SEC Adopts New Rules
To Counter Market Timing
Final adoption by the Securities and Exchange Commission on April 13 of regulatory requirements to counter market timing generally was greeted positively. There were, however, lingering concerns over points in the new rules, such as specific detailing of policies to counteract abuses.
In a 5-0 vote, the Commission adopted amendments to investment company registration forms that address disclosure regarding market timing, fair value pricing and selective disclosure of portfolio holdings. The requirements will become effective for registration statements filed on or after Dec. 5, 2004.
The American Council of Life Insurers and the Investment Company Institute, a mutual fund trade group, both in Washington, offered general support for the action.
A disclosure approach explaining the risk of a high transaction turnover is a constructive change, says Carl Wilkerson, ACLI vice president and chief counsel-securities litigation. Wilkerson says ACLI still needs to see the final regulations in order to comment fully on their details.
However, based on the proposals, he says, there are several concerns the ACLI has on the changes. A specific description of policies and procedures that are in place is “a snapshot” that does not reflect how they might change as companies adapt to new marketing timing action. “It retards the ability [to act],” says Wilkerson.
Also, it can create a “negative roadmap” that will enable market timers to circumvent efforts to stop them, he continues.
Further, he adds, it opens companies up to “opportunistic litigation.”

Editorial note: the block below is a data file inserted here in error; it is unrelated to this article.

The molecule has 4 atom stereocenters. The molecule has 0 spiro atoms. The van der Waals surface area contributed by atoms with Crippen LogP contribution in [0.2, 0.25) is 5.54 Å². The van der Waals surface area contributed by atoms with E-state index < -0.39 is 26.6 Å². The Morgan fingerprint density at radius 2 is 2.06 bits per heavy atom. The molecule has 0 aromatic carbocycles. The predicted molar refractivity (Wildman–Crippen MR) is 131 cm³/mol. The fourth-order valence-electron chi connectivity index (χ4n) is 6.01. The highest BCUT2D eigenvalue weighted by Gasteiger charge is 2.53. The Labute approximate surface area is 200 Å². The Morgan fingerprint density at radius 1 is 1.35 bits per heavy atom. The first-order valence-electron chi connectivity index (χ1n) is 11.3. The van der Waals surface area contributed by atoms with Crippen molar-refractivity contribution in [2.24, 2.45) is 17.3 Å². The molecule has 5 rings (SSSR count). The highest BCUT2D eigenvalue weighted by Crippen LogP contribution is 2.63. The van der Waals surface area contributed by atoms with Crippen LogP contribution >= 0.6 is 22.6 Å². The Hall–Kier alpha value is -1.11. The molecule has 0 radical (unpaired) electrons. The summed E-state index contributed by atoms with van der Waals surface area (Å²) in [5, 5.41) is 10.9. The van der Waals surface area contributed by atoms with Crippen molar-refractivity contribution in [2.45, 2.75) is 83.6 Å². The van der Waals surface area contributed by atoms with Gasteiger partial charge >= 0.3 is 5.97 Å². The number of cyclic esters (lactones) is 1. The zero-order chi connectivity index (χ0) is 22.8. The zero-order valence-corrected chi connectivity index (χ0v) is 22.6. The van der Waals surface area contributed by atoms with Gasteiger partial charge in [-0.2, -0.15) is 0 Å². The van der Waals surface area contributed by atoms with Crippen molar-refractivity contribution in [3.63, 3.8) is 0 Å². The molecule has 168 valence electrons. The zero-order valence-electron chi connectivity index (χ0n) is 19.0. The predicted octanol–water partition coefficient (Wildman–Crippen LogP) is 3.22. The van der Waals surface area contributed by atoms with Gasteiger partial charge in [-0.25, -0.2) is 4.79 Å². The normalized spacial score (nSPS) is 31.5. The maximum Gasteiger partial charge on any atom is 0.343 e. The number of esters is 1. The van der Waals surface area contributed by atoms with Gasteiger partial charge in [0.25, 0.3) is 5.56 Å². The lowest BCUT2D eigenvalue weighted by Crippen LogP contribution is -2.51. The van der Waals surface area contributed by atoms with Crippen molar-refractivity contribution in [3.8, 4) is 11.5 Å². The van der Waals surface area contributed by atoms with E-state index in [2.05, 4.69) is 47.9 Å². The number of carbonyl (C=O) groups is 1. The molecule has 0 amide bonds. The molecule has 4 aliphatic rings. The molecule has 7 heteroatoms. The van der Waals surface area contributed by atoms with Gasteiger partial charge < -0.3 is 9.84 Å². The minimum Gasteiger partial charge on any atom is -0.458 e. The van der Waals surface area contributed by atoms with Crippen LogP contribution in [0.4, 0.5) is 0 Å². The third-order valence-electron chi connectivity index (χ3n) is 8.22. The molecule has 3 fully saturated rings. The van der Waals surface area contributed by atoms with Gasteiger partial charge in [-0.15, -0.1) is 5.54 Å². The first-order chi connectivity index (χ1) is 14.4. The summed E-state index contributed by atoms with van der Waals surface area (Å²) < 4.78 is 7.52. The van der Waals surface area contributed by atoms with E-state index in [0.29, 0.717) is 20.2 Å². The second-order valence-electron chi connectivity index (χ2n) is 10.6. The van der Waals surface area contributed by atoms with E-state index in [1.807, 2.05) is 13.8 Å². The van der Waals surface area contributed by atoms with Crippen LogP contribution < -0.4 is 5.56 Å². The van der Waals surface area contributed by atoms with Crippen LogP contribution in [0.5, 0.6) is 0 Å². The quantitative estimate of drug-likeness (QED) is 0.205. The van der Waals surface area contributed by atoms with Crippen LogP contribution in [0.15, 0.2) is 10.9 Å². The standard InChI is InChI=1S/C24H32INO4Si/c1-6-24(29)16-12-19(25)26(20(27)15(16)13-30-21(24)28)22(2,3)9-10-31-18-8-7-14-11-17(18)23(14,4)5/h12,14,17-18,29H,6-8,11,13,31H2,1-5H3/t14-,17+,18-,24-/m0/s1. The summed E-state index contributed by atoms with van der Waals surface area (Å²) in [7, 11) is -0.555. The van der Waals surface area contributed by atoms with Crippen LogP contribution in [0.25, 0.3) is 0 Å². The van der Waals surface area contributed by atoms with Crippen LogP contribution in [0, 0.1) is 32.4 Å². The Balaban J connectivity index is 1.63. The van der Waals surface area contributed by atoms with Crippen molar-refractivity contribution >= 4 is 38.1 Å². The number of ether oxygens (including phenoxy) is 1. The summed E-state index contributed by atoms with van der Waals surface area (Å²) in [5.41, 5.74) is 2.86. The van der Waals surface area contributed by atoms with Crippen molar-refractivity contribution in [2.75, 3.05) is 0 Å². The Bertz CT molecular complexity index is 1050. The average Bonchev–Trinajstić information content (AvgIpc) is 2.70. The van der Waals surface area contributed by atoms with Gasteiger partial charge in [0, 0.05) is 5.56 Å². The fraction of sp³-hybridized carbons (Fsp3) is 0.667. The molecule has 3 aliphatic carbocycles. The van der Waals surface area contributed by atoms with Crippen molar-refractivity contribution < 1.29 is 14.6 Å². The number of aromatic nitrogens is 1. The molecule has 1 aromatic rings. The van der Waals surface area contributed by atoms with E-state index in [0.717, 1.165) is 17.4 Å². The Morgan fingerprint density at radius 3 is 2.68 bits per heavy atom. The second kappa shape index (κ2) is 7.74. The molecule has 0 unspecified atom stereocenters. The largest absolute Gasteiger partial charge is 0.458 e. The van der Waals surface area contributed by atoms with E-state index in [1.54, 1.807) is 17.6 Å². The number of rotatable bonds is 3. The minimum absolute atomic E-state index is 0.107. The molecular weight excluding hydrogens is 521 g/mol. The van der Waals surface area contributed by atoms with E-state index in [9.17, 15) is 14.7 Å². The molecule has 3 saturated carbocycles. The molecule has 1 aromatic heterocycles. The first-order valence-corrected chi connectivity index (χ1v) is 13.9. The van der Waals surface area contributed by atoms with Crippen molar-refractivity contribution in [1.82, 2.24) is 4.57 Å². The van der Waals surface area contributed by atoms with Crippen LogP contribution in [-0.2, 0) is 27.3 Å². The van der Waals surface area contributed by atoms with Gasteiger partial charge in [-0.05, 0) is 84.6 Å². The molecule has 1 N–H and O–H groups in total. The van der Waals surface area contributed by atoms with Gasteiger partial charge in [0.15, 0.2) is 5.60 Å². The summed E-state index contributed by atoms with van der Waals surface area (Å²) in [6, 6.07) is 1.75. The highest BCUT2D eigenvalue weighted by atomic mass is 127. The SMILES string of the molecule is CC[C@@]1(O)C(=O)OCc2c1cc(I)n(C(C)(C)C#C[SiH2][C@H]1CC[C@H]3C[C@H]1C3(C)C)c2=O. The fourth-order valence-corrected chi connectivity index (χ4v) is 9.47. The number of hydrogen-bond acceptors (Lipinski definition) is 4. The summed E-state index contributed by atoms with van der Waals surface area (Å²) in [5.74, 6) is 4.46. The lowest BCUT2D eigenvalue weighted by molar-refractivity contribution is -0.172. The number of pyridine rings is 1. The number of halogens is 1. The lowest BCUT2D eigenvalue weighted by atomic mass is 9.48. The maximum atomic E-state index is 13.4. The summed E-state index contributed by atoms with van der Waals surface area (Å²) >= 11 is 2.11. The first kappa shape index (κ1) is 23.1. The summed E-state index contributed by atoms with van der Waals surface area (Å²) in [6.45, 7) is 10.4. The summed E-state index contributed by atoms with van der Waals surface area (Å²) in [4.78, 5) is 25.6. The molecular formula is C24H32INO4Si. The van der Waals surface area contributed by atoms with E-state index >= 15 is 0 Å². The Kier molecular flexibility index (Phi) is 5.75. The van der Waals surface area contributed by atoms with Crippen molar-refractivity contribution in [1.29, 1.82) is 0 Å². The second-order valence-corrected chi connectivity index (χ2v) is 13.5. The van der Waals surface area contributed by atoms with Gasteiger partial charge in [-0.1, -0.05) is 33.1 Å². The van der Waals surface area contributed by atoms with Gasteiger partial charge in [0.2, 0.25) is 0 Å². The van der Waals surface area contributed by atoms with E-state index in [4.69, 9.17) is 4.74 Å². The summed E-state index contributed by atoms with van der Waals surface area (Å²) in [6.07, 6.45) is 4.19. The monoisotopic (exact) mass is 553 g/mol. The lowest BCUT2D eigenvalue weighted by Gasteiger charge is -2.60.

The action will provide investors with “additional information on an individual funds policies and procedures to protect the interest of long-term investors,” the Investment Company Institute said in a statement.
In a comment letter filed with the SEC in February, the trade group urged some changes. It recommended deleting the requirement to detail market timing activity, as well as permitting funds to impose greater restrictions on market timers than those in a funds stated policies, provided that there is greater disclosure and oversight.
Vanguard Group, Valley Forge, Pa., declined comment until it had a chance to review the final amendments that were voted on.
However, John Woerth, a Vanguard spokesperson, referred to comments Vanguard submitted on Feb. 6. That letter expressed concern that requiring a specific description of funds policies and procedures could hamstring funds from taking action to deter market timing. It also raised concern that the requirements would give market timers a “road map” for circumventing and thus, disabling any procedures put in place to avoid such actions.
Additionally, mutual fund companies and insurers offering products with separate accounts, such as variable annuities and variable life insurance, will be required to explain when they use fair value pricing, as well as the effects of using it.
Reproduced from National Underwriter Edition, April 16, 2004. Copyright 2004 by The National Underwriter Company in the serial publication. All rights reserved.Copyright in this article as an independent work may be held by the author.